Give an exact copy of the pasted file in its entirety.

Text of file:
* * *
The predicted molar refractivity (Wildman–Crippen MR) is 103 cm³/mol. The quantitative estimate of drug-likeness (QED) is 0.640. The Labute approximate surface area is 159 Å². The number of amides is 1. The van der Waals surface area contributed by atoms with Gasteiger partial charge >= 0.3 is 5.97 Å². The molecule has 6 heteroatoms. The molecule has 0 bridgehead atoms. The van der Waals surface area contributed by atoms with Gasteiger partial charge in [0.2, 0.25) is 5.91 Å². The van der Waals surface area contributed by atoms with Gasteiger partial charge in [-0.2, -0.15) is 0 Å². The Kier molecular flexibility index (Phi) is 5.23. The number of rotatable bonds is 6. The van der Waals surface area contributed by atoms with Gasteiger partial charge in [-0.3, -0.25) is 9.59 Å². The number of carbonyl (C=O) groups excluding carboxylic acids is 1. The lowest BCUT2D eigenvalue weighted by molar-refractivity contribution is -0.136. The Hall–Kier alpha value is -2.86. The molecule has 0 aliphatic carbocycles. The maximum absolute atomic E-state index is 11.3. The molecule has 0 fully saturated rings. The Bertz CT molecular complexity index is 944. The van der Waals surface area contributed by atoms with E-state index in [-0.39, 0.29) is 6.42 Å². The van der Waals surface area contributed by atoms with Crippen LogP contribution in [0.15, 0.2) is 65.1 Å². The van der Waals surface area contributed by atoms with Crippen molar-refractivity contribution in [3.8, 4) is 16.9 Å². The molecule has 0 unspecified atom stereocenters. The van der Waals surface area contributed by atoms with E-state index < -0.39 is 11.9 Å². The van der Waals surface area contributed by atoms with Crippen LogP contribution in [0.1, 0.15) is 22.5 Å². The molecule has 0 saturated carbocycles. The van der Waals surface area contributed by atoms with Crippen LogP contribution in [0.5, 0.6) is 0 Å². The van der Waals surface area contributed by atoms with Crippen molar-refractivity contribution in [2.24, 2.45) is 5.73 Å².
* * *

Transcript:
The predicted molar refractivity (Wildman–Crippen MR) is 103 cm³/mol. The quantitative estimate of drug-likeness (QED) is 0.640. The Labute approximate surface area is 159 Å². The number of amides is 1. The van der Waals surface area contributed by atoms with Gasteiger partial charge >= 0.3 is 5.97 Å². The molecule has 6 heteroatoms. The molecule has 0 bridgehead atoms. The van der Waals surface area contributed by atoms with Gasteiger partial charge in [0.2, 0.25) is 5.91 Å². The van der Waals surface area contributed by atoms with Gasteiger partial charge in [-0.2, -0.15) is 0 Å². The Kier molecular flexibility index (Phi) is 5.23. The number of rotatable bonds is 6. The van der Waals surface area contributed by atoms with Gasteiger partial charge in [-0.3, -0.25) is 9.59 Å². The number of carbonyl (C=O) groups excluding carboxylic acids is 1. The lowest BCUT2D eigenvalue weighted by molar-refractivity contribution is -0.136. The Hall–Kier alpha value is -2.86. The molecule has 0 aliphatic carbocycles. The maximum absolute atomic E-state index is 11.3. The molecule has 0 fully saturated rings. The Bertz CT molecular complexity index is 944. The van der Waals surface area contributed by atoms with E-state index in [-0.39, 0.29) is 6.42 Å². The van der Waals surface area contributed by atoms with Crippen LogP contribution in [0.15, 0.2) is 65.1 Å². The van der Waals surface area contributed by atoms with Crippen molar-refractivity contribution in [3.8, 4) is 16.9 Å². The molecule has 0 unspecified atom stereocenters. The van der Waals surface area contributed by atoms with E-state index < -0.39 is 11.9 Å². The van der Waals surface area contributed by atoms with Crippen LogP contribution in [0.1, 0.15) is 22.5 Å². The molecule has 0 saturated carbocycles. The van der Waals surface area contributed by atoms with Crippen LogP contribution in [0.5, 0.6) is 0 Å². The van der Waals surface area contributed by atoms with Crippen molar-refractivity contribution in [2.24, 2.45) is 5.73 Å².